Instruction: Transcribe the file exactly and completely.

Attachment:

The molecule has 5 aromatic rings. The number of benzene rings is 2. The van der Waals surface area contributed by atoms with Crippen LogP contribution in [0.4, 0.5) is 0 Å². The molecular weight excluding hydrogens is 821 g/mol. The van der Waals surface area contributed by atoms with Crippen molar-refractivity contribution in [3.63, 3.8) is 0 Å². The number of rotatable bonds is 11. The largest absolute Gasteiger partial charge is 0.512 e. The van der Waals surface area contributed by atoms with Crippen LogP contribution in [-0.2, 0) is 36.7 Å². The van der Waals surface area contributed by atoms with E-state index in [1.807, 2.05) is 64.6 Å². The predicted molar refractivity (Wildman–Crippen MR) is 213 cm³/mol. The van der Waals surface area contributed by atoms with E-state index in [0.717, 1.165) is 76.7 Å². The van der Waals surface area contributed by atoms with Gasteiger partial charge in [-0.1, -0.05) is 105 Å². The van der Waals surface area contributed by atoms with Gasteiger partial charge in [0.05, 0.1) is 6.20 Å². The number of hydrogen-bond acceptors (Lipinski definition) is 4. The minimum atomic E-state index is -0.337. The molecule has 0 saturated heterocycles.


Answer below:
The molecule has 5 aromatic rings. The number of benzene rings is 2. The van der Waals surface area contributed by atoms with Crippen LogP contribution in [0.4, 0.5) is 0 Å². The molecular weight excluding hydrogens is 821 g/mol. The van der Waals surface area contributed by atoms with Crippen molar-refractivity contribution in [3.63, 3.8) is 0 Å². The number of rotatable bonds is 11. The largest absolute Gasteiger partial charge is 0.512 e. The van der Waals surface area contributed by atoms with Crippen LogP contribution in [-0.2, 0) is 36.7 Å². The van der Waals surface area contributed by atoms with E-state index in [1.807, 2.05) is 64.6 Å². The predicted molar refractivity (Wildman–Crippen MR) is 213 cm³/mol. The van der Waals surface area contributed by atoms with E-state index in [0.717, 1.165) is 76.7 Å². The van der Waals surface area contributed by atoms with Gasteiger partial charge in [-0.1, -0.05) is 105 Å². The van der Waals surface area contributed by atoms with Gasteiger partial charge in [0.05, 0.1) is 6.20 Å². The number of hydrogen-bond acceptors (Lipinski definition) is 4. The minimum atomic E-state index is -0.337. The molecule has 0 saturated heterocycles.